[TODAY]Pushing for a sea change in Asia

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[TODAY]Pushing for a sea change in Asia

The water of the East Sea washes the shores of the Korean Peninsula, Russia and Japan, and it belongs to all three. This is why Koreans call it the East Sea, referring to it by location and not by possession. Japan, however, calls this sea its own and has accordingly named it the Sea of Japan. If the Japanese claim is true, then thousands of Koreans are enjoying their vacations right now on the coast of a body of water that belongs to Japan.

Last week, a seminar was held in Vladivostok in which geographers from North and South Korea, Russia, China, Britain and France gathered to find a way to give the sea a single name. The seminar was held jointly by the Pacific Geographic Institute, Far Eastern Branch, Russian Academy of Sciences and Korea's Soceity for the East Sea. It was the first time that a Russian government organ held such a meeting. Strangely, Russia had shown little interest until now as to whether the sea, which it too used to call the East Sea, is called the East Sea or the Sea of Japan.

The seminar adopted a resolution urging mapmakers and new media to use both "East Sea" and "Sea of Japan" in accordance with the general rule of international cartography until the concerned parties reach an agreement on a single name. This resolution signifies that the conflict between the names "East Sea" and "Sea of Japan" has finally reached a turning point.

The fact that the Japanese Consulate General in Vladivostok lodged a protest to the Russian authorities about the resolution shows the shock on the Japanese side.

Japan has avoided even discussing the issue by claiming that Europeans had used the current name for the sea since the 17th century, that the popularization of the name is irrelevant to Japan's colonial rule over Korea and that the naming of a sea is a political issue that cannot be decided by a seminar of experts.

Japan's favorite evidence is the map of Matteo Ricci, the Italian Jesuit missionary, and the journal of the French explorer Jean Francois de La Perouse. Matteo Ricci marked the East Sea as "Sea of Japan" on his world map that he published in 1602 after his travels in China. La Perouse also wrote that name in his travel report after exploring the Korean coast of the East Sea in 1787. His report was instrumental in making the name "Sea of Japan" popular in the Western world.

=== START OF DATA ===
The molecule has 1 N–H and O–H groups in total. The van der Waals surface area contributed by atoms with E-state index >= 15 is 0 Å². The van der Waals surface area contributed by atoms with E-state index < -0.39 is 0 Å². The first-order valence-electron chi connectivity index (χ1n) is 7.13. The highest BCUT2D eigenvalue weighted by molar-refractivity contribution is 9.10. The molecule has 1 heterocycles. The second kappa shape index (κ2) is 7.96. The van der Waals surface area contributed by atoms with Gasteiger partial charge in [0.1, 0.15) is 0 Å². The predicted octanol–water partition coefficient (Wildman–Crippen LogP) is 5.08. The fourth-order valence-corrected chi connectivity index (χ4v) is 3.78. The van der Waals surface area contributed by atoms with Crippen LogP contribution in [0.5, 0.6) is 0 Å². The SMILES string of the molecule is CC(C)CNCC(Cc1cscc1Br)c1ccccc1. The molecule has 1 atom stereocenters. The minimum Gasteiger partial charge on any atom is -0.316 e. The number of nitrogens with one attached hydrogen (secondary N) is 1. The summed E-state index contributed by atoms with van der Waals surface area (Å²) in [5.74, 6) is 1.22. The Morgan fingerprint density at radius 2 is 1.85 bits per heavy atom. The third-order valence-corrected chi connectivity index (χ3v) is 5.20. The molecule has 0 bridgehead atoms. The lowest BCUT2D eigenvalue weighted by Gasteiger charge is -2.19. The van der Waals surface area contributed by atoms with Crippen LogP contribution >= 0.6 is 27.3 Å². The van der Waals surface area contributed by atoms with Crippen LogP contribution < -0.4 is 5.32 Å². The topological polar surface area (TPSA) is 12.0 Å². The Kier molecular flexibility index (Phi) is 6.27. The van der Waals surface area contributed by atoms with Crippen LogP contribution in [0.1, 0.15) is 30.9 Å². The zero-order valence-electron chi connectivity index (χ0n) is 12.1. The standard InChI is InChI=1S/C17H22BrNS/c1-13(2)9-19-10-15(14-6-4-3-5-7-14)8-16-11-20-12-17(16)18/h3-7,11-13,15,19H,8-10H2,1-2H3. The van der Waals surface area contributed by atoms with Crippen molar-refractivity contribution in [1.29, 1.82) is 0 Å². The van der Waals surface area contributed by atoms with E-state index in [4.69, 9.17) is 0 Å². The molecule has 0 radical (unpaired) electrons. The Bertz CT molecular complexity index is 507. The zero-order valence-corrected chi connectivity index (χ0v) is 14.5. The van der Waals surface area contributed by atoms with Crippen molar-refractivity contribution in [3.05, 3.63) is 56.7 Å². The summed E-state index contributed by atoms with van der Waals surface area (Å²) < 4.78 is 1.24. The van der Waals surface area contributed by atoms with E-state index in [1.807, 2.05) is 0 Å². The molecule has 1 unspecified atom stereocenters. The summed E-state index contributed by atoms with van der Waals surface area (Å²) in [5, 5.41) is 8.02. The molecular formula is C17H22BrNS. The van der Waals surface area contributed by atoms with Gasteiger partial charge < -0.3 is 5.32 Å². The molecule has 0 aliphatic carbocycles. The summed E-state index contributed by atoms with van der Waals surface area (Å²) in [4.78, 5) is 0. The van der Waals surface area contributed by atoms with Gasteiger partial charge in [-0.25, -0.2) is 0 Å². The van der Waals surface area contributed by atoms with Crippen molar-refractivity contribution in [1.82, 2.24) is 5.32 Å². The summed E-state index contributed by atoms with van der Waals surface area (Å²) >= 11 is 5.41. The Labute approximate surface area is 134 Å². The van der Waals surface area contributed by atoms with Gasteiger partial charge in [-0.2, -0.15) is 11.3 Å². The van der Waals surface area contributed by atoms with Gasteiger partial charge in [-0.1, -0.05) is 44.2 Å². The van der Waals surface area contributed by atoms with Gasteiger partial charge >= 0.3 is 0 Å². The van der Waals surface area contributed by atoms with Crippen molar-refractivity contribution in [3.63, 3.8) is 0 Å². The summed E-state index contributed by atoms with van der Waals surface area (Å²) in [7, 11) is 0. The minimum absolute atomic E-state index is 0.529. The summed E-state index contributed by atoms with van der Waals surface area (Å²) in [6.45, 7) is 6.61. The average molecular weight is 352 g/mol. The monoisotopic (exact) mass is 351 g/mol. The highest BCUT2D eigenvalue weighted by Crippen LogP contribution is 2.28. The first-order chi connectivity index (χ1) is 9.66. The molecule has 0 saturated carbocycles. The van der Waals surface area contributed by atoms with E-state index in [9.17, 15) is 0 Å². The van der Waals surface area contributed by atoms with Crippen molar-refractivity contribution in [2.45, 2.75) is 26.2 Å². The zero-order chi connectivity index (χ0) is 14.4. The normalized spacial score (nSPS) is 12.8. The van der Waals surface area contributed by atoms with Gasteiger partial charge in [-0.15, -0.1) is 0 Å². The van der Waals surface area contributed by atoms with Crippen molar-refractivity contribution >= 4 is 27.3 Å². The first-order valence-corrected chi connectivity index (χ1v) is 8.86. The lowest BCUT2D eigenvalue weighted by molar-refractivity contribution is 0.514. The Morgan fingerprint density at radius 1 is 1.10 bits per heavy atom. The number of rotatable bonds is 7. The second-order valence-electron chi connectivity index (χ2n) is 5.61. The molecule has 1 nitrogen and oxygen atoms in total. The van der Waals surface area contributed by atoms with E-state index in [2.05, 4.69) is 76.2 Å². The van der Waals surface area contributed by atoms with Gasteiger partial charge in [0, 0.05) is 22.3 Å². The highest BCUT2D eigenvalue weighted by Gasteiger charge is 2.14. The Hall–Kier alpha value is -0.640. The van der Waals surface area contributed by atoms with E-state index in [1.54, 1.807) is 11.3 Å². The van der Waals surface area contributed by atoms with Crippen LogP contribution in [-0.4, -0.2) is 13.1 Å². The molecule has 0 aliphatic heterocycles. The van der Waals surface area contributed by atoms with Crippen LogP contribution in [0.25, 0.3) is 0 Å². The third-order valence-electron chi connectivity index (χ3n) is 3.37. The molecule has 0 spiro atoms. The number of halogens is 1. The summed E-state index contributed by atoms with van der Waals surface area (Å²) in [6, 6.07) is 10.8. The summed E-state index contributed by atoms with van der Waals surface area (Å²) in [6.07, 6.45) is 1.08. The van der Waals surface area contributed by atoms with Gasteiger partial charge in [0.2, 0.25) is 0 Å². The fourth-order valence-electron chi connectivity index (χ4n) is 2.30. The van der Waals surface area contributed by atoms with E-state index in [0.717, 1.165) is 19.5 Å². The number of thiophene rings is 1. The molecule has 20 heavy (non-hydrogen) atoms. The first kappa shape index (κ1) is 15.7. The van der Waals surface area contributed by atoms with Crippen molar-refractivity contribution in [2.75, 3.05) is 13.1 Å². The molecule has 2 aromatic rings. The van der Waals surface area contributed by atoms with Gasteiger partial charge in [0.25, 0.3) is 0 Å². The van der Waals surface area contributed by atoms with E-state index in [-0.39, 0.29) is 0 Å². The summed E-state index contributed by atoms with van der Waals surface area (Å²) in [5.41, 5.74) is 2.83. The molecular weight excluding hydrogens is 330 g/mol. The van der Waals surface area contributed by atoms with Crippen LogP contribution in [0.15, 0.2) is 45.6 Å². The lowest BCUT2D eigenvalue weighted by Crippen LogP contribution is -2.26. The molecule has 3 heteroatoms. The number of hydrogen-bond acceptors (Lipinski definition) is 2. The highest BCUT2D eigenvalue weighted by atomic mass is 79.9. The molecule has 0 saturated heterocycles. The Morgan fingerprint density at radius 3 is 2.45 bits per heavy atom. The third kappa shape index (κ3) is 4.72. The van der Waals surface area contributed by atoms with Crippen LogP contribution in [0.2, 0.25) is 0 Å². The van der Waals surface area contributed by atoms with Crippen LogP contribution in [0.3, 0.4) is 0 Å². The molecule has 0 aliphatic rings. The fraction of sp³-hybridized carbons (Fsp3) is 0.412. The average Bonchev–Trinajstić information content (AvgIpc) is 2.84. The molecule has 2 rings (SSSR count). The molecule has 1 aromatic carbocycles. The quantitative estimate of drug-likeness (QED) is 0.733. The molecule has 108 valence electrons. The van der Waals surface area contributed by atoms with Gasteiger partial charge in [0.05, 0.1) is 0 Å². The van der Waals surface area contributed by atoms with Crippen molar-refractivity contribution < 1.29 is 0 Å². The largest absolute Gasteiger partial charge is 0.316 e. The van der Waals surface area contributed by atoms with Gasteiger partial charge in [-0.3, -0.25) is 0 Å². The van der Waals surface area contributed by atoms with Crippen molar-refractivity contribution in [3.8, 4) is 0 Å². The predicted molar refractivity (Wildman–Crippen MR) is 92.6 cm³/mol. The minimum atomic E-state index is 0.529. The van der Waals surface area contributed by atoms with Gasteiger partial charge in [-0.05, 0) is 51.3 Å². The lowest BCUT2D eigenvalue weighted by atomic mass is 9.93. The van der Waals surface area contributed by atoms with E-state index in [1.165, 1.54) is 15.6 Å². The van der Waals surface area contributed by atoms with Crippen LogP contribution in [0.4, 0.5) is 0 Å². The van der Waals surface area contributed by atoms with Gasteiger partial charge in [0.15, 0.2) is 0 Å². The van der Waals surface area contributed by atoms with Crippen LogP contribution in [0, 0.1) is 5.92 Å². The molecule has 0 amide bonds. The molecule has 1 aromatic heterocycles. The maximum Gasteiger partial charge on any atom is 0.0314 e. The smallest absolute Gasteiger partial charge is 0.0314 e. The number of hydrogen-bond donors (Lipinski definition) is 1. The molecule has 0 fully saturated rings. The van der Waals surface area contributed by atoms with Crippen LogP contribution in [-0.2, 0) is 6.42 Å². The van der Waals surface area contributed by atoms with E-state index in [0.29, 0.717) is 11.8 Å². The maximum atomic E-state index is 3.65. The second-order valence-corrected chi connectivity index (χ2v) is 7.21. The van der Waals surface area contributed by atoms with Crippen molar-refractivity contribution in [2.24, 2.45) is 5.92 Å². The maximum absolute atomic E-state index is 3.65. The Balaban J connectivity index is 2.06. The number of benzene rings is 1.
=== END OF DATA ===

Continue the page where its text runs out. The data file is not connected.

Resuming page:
However, there is a document that Japan has intentionally ignored. In the 13th century an Italian explorer, Giovanni da Pian del Carpini, kept a travel log in which the sea east of the Korean Peninsula is referred to as the "East Sea." This is the earliest Western document mentioning the sea.

The number of times "East Sea" appears on maps made since the 17th century when Europeans started exploring the world in earnest overwhelms that of the "Sea of Japan."

The important thing, however, is the current trend. Rand McNally, a U.S. map company, Microsoft and the humanitarian organizations of the United Nations all mark the sea as the "Sea of Japan (East Sea)." The map in the 1998 Encyclopedia Britannica marks the part of the sea closer to Korea as the "East Sea (Sea of Japan)" and the part closer to Japan as the "Sea of Japan (East Sea)."

The statement of the chairman of the UN Conference on the Standardization of Geographical Names to withhold Japan's opposition and support the Korean position on the issue and the fact that the National Geographic Society decided in 2002 to use both names is a victory of the "East Sea" over the 'Sea of Japan."

Influential media such as the New York Times now use both names and CNN abandoned its practice of using the "Sea of Japan" and does not mark the sea when it shows a map of the area. It will probably be only a matter of time before CNN, too, uses both names.

Japan is being increasingly isolated on the issue. The argument that the "Sea of Japan" should be used because the Europeans started using it first can no longer stand in face of the international consensus being formed to use both names. Korea's primary objective of having both the names used will not be that difficult to achieve if we are more active in convincing the world's main media companies and mapmakers of the justice of this argument.

One day, it might be possible that the three countries of Korea, Russia and Japan may even reach an agreement on a neutral value-free name such as the "Sea of Friendship" or the "Blue Sea." However, that would be in the distant future. Before that, we must try to put "East Sea," which appears in the first line of our national anthem, on all the important maps of the world, even side by side with "Sea of Japan."


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The writer is a senior columnist of the JoongAng Ilbo.

by Kim Young-hie

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